Haifa university protest 311.
(photo credit: IM TIRTZU)
Balad MK Haneen Zoabi on Monday accused the University of Haifa of “trampling
the right to free speech” by giving her only a small room for an appearance
before the members of her party’s student organization, limiting her audience to
only a few dozen students. Zoabi had hoped to speak at a larger, 300-capacity
auditorium on the campus.
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The university’s dean of students, Prof. Yoav
Lavie, explained that he had restricted the event because he had heard that
other political groups planned to “exploit it to cause violent confrontations
which could lead to blood spilling.”
Zoabi’s appearance prompted bitter
demonstrations on campus, with some students castigating the MK – in part
because of her participation in the Gaza flotilla incident – waving Israeli
flags and shouting pro-Israel slogans. Other students decried what they said was
the undemocratic situation of their being unable to get in to hear a talk by a
serving member of Knesset.
In a letter to Lavie, written when she
anticipated being barred from the campus altogether, Zoabi wrote, “No one can
prevent me from coming to the university and being in contact with my voters. My
participation in this event is part of my parliamentary activity, just as my
participation in the freedom flotilla constituted a human, moral, civil and
political duty of the first order, and was [also] part of my parliamentary
Zoabi, who sailed aboard the Mavi Marmara in the flotilla that
tried to break the blockade on the Gaza Strip, petitioned the High Court of
Justice earlier this week, demanding that the Knesset revoke its allegedly
illegal decision to strip her of some of her parliamentary
The Association for Civil Rights in Israel and Adalah – The
Legal Center for the Rights of the Arab Minority in Israel, joined her in the
“The petitioners will argue that [the Knesset] exceeded its
authority and acted contrary to the law of immunity for MKs, which forbids
injury to the immunity or privileges of a member of Knesset for political
activity which falls within the definition of substantive immunity,” wrote
attorney Hassan Jabarin, the director-general of Adalah.
On July 13, the
Knesset voted 34 to 16 to strip Zoabi of three parliamentary privileges: the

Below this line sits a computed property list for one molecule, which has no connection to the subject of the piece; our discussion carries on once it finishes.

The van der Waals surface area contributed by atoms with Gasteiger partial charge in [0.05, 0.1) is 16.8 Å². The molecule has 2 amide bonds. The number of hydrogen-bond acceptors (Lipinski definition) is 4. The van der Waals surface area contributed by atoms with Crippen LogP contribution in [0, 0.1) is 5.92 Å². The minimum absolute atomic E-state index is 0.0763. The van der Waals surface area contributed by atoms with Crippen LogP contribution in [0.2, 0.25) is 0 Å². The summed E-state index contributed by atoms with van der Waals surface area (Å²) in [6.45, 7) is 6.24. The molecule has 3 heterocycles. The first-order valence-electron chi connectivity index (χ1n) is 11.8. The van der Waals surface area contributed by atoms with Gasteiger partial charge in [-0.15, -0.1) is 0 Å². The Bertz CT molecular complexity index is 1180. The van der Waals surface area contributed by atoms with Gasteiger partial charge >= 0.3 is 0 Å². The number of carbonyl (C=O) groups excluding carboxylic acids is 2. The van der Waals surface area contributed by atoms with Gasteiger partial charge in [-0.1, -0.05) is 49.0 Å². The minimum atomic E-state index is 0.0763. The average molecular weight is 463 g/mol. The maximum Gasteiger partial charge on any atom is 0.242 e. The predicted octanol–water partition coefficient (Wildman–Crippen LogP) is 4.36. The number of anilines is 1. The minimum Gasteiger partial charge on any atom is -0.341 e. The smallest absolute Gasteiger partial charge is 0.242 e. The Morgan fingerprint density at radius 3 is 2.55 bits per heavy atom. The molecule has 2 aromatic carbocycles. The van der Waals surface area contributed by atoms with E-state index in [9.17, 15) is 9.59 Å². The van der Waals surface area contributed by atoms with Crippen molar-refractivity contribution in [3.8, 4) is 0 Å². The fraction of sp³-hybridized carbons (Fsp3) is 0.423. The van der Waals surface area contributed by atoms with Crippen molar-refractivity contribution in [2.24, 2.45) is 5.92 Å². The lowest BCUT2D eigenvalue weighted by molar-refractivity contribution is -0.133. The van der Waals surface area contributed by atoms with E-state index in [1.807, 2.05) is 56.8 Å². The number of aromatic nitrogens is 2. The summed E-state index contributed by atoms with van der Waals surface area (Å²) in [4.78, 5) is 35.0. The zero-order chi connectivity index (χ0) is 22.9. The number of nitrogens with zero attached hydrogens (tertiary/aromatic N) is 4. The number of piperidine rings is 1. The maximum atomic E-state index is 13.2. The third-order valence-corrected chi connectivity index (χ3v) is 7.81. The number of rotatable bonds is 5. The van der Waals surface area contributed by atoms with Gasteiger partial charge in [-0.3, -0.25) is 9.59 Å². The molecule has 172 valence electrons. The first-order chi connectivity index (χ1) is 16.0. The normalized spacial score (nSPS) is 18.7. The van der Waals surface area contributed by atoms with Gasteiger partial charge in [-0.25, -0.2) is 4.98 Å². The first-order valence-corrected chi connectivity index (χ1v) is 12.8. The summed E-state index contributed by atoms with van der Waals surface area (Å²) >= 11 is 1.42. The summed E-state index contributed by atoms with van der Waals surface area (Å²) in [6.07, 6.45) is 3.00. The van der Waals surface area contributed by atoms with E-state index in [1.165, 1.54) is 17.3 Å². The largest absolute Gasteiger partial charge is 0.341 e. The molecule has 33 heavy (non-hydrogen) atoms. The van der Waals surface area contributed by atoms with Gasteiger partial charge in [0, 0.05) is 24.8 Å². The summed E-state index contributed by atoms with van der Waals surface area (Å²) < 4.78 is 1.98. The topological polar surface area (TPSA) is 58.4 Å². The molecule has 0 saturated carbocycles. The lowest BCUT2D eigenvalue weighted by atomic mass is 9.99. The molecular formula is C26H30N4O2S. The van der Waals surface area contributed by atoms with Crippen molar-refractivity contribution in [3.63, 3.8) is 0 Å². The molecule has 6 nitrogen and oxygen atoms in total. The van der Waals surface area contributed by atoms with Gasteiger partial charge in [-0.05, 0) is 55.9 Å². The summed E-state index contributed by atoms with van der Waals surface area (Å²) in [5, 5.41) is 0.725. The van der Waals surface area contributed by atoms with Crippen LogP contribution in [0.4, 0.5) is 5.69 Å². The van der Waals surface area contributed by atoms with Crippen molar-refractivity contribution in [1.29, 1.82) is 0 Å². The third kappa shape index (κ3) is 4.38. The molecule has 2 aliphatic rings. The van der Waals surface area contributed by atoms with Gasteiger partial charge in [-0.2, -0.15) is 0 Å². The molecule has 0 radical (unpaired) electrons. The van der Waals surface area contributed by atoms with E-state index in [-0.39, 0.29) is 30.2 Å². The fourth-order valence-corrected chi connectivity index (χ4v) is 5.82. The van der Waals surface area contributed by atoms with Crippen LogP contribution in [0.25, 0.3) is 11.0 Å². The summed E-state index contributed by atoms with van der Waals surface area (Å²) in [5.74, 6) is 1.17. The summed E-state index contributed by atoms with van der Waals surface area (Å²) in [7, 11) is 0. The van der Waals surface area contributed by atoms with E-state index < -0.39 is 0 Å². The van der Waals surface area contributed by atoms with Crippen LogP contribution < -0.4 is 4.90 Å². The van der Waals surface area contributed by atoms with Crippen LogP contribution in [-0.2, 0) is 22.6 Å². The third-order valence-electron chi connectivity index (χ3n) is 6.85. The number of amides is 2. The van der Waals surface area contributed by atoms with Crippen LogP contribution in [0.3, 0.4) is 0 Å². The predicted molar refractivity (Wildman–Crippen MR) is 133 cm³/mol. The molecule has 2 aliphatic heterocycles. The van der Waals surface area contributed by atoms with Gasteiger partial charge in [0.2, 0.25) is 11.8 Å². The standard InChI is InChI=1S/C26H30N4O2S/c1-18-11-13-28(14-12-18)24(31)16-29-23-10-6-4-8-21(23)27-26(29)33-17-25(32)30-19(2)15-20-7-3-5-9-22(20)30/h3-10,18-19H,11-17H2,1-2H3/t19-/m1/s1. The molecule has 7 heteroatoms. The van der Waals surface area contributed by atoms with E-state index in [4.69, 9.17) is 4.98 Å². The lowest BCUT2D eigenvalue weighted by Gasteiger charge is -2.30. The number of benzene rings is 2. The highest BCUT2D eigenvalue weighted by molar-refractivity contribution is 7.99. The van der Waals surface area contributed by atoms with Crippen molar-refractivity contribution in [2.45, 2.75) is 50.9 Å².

ability to travel anywhere without permission from the interior minister, except
in wartime; the right to travel with a diplomatic passport; and the right to
have some legal expenses covered if an MK is prosecuted for any deed done in the
context of his or her parliamentary responsibilities.
The complaint that
led to Zoabi’s losing these privileges was lodged by National Union MK Michael
Ben-Ari in the Knesset House Committee on April 28, four days after Zoabi
returned from a trip to Libya with five other Arab MKs. The complaint had to do
with that trip.
However, the second committee hearing on the MKs’ visit
took place one week after the Mavi Marmara incident.
Even though Ben-Ari
did not update his complaint to include the flotilla incident, the committee
voted to punish Zoabi due to her participation.
None of the other Arab
MKs was punished over the Libya affair.
Jabarin argued that Zoabi’s
parliamentary immunity was valid not only against the executive branch of
government, but also against the legislature. Otherwise, the Knesset majority
could always remove the privileges of minority MKs whose political views were
unacceptable to them.
In a related development, the Knesset Ethics
Committee reprimanded UAL-Ta’al MK Ahmed Tibi on Monday for his April visit to
Libya with a number of other Arab MKs. Although Ben-Ari had also submitted
complaints to the committee against the other MKs – Balad’s Zoabi and Jamal
Zahalka, Hadash’s Muhammad Barakei and Afo Agbaria, and the UAL’s Taleb a-Sanaa
– the committee decided to reprimand only Tibi because it was not the first time
he had traveled overseas without receiving proper permission.
Committee clarified that Libya is not considered a state that Israelis are
forbidden to visit, and thereby negated the more serious of the two complaints
against the MKs.
MKs traveling overseas through any funding other than
their own or the Knesset’s are required to request official permission before
leaving the country. This particular trip was subsidized by the Libyan
government, and the MKs were guests of Libyan leader Muammar Gaddafi.